Four officers described the emotional and physical assaults they endured from the Jan. 6 insurrectionists.
By Vanessa Montalbano
The House select committee charged with investigating the Jan. 6 attack on the U.S. Capitol heard from four police officers on July 27, who described the violence they faced from the mob that stormed the building.
The committee is made up of seven Democrats and two Republicans — Rep. Liz Cheney [Wyo.] and Rep. Adam Kinzinger [Ill.] This was the first hearing held on the insurrection.
In his closing remarks, Rep. Bennie Thompson [Miss.] chair of the House select committee investigating the Jan. 6 riot told the four law enforcement officers “we cannot allow what happened on Jan. 6 to happen again. We owe it to you and your colleagues and we will not fail, I assure you, in that responsibility.”
D.C. Metropolitan Police Officers Daniel Hodges and Michael Fanone and Capitol Police Officer Harry Dunn and Sgt. Aquilino Gonell gave vivid testimonies of the attack and their experiences defending the U.S. Capitol from supporters of former President Donald Trump.
“For most people, Jan. 6 happened for a few hours,” Sgt. Gonell said. “But, for those of us who were in the thick of it, it has not ended.”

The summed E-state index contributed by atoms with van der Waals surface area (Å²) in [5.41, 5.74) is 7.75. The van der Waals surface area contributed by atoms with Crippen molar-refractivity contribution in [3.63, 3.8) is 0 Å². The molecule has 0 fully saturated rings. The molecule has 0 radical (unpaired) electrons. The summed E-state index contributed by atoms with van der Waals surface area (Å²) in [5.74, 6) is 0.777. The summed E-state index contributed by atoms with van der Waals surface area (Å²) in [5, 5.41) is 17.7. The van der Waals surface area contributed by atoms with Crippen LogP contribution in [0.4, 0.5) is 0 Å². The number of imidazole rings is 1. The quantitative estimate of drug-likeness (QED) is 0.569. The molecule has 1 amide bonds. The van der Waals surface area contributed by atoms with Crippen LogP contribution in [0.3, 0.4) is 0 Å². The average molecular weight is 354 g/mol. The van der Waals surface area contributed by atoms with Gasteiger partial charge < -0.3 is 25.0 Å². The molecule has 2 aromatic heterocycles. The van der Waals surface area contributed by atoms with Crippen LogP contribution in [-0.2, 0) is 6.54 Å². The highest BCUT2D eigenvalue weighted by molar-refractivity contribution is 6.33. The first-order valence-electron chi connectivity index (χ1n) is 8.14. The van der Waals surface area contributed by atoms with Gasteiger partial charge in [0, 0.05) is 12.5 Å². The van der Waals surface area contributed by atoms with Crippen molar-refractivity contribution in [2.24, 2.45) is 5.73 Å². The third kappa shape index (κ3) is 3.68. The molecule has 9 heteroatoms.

Seven people died and over 140 law enforcement officers were injured during the riot at the Capitol building. Within six months, four police officers who responded to the riot died by suicide.
“I want to take this moment to speak to my fellow officers about their emotions,” Dunn said during his testimony. “There is absolutely nothing wrong with seeking professional counseling. If you are hurting, take advantage of the counseling available to us.” Dunn said he has decided to begin private counseling to deal with his own trauma.
Fanone told lawmakers that while his physical ailments, including a traumatic brain injury, a concussion and a heart attack, have waned, he is still suffering. “I’ve been left with psychological trauma and the emotional anxiety of having survived such a horrific event,” he said. “And my children continue to deal with the trauma of nearly losing their dad that day.”
Fanone told lawmakers that he “has been through hell and back to protect them and so many in this room.” What has made the struggle harder, he said, is knowing that many of his fellow citizens, including some elected officials, are downplaying or outright denying what happened on Jan. 6.
“The indifference shown to my colleagues is disgraceful,” Fanone said, pounding his fist on the panel table. “Nothing has prepared me to address those elected members of our government who continue to deny the events of that day and in doing so betray their oath of office. Those very members whose lives and offices I fought so desperately to defend.”
Kinzinger criticized those members of his party who have spread conspiracies about the attack or empathized with rioters, saying that the reason why there are so few answers as to what happened that day is because Republicans have “treated this as just another partisan fight.”
The select committee is expected to schedule another hearing next month on other people, including lawmakers, connected to the riot.